This series started when I was nine. The newer books should be available in libraries and bookstores everywhere. Some of the older ones you might have to scour a used bookstore or find online.
When Alvin Limardo walks into P.I. Kinsey Millhone's office, she smells bad news. He wants Kinsey to deliver $25,000. The recipient: A fifteen-year-old boy. It's a simple matter. So simple that Kinsey wonders why he doesn't deliver the money himself. She's almost certain something is off. But with rent due, Kinsey accepts Limardo's retainer against her better judgment…
When Limardo's check bounces, Kinsey discovers she's been had big time. Alvin Limardo is really John Daggett--an ex-con with a drinking problem, two wives to boot, and a slew of people who would like to see him dead. Now Kinsey is out four hundred dollars and in hot pursuit of Daggett.
When Daggett's corpse shows up floating in the Santa Teresa surf, the cops rule the death an accident. Kinsey thinks it's murder. But seeking justice for a man who everyone seemed to despise is going to be a lot tougher than she bargained for--and what awaits her at the end of the road is much more disturbing than she could've ever imagined…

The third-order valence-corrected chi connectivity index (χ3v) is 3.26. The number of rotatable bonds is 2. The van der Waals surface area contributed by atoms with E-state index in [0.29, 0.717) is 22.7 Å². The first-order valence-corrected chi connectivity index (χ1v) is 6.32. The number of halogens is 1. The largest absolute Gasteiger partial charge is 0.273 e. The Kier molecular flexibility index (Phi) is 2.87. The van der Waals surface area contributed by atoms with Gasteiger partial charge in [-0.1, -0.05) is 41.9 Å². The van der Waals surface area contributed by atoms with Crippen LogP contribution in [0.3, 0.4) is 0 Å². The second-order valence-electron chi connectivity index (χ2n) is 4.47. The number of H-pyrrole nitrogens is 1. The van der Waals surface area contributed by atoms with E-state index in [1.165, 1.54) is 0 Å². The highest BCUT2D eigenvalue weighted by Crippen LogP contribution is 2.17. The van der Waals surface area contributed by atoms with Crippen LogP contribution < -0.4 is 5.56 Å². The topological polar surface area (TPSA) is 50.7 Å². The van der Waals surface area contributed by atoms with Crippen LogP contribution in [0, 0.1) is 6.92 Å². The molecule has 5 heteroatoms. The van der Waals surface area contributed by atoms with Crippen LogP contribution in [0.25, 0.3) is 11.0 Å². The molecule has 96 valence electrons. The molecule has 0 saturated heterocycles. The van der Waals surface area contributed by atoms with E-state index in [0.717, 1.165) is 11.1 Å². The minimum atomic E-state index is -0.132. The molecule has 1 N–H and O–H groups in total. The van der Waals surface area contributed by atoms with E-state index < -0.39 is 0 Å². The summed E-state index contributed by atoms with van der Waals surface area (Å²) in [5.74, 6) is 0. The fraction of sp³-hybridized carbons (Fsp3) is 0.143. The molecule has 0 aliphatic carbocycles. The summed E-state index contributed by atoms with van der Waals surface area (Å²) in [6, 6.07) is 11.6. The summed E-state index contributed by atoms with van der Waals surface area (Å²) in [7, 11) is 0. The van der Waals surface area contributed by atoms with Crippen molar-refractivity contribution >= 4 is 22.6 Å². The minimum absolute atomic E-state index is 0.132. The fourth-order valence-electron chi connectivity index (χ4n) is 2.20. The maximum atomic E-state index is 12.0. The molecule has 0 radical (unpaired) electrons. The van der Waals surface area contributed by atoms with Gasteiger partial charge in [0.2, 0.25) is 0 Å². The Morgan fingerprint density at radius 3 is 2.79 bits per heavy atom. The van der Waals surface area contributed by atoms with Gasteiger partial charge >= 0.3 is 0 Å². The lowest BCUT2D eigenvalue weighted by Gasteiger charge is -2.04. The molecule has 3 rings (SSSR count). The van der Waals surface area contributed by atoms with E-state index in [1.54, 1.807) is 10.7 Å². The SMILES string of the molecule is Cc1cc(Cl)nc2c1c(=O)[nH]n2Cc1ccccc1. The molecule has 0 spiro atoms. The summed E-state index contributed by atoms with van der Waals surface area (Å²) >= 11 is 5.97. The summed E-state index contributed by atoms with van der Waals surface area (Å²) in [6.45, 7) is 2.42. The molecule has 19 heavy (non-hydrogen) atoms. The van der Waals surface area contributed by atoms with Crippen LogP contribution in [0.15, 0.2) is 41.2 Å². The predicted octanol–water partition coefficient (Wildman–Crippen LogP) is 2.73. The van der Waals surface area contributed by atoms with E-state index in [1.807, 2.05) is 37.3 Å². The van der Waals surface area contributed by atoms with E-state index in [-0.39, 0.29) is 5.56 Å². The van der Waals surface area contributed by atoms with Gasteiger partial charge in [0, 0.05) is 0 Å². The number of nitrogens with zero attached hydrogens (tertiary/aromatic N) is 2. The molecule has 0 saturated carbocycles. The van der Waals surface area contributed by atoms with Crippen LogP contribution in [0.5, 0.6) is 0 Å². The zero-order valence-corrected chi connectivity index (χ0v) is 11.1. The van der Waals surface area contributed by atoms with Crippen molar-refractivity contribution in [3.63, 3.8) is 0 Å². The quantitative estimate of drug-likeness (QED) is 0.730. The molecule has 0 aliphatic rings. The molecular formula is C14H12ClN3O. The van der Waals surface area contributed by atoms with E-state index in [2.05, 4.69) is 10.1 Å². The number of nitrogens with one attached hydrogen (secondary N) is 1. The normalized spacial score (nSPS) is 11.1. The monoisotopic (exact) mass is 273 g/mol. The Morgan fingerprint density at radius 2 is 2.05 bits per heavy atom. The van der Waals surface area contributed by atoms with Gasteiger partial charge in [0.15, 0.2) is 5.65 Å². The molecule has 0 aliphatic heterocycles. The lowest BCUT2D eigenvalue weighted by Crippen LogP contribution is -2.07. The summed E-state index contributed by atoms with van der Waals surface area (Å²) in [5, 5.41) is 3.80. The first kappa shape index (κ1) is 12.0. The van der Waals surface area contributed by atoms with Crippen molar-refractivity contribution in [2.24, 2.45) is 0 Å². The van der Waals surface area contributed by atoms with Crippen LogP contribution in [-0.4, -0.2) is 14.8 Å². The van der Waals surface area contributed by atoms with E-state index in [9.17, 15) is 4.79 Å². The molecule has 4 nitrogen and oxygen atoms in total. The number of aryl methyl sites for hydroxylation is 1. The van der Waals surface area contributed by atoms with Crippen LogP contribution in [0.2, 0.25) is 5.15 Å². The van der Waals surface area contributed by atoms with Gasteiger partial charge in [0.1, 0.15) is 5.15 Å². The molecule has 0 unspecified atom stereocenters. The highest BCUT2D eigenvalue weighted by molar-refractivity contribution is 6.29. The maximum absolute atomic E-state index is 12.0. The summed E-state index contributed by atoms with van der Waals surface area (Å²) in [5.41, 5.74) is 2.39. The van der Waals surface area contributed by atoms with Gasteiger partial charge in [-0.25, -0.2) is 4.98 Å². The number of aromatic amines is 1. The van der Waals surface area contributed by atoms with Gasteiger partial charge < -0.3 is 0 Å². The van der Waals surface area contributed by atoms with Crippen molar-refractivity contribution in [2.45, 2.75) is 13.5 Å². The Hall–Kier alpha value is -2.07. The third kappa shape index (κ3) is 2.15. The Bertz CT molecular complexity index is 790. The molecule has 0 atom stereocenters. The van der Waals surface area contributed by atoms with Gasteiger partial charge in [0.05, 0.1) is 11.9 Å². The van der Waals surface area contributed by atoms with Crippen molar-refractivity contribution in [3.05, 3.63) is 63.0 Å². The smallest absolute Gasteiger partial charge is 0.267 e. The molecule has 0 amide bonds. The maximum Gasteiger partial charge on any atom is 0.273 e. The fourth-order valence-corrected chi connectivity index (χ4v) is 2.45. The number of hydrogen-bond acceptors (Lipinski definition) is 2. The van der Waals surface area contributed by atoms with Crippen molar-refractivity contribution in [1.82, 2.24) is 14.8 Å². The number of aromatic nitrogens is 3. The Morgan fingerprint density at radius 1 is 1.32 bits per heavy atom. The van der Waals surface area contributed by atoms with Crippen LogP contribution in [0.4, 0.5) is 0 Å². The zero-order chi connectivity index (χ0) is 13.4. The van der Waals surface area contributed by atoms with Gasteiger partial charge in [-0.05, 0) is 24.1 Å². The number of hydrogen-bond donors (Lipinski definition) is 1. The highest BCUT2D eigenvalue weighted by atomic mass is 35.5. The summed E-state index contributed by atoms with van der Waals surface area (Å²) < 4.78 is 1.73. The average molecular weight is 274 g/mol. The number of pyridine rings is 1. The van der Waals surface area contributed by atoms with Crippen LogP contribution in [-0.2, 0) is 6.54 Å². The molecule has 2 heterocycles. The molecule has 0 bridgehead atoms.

I accidentally stumbled across R is for Ricochet several years ago while perusing the local library. Little did I know that that one book would open up a world of mystery for me. I have since gone back to the beginning and started the series in the order it was meant to be read. However, if you’re impatient, so far as I can tell, you can read them as stand-alones with only minor references to previous books.
Each novel in the Kinsey Millhone series gets better as we go along. The mysteries become more tangled and the characters more devious and varied. One of the biggest draws to this series for me is is the setting. Having grown up and become a real person in the eighties, I find it fun to watch her walk around town, call everyone and even use the library resources to get the information she needs. Makes you look at today’s private investigators and think, “Man, they’ve got it easy – they’ve got the Internet!”
While I had some idea of who the killer was starting about halfway through, I was still shocked at the outcome of Kinsey’s investigations. I never dreamed it would end the way it did, although in retrospect, it doesn’t surprise me much (now). Kinsey’s leaps of intuition and her cleverness, however, keep you guessing. I enjoy that seed of doubt the author is constantly planting in your mind. You’re reading along and screaming silently, “The butler did it! I know he did!” and then you turn the page and think, “Wait, maybe the maid did it…” That’s a great mystery writer for you. And who knows, maybe the butler did do it.
I highly recommend this series to anyone and everyone.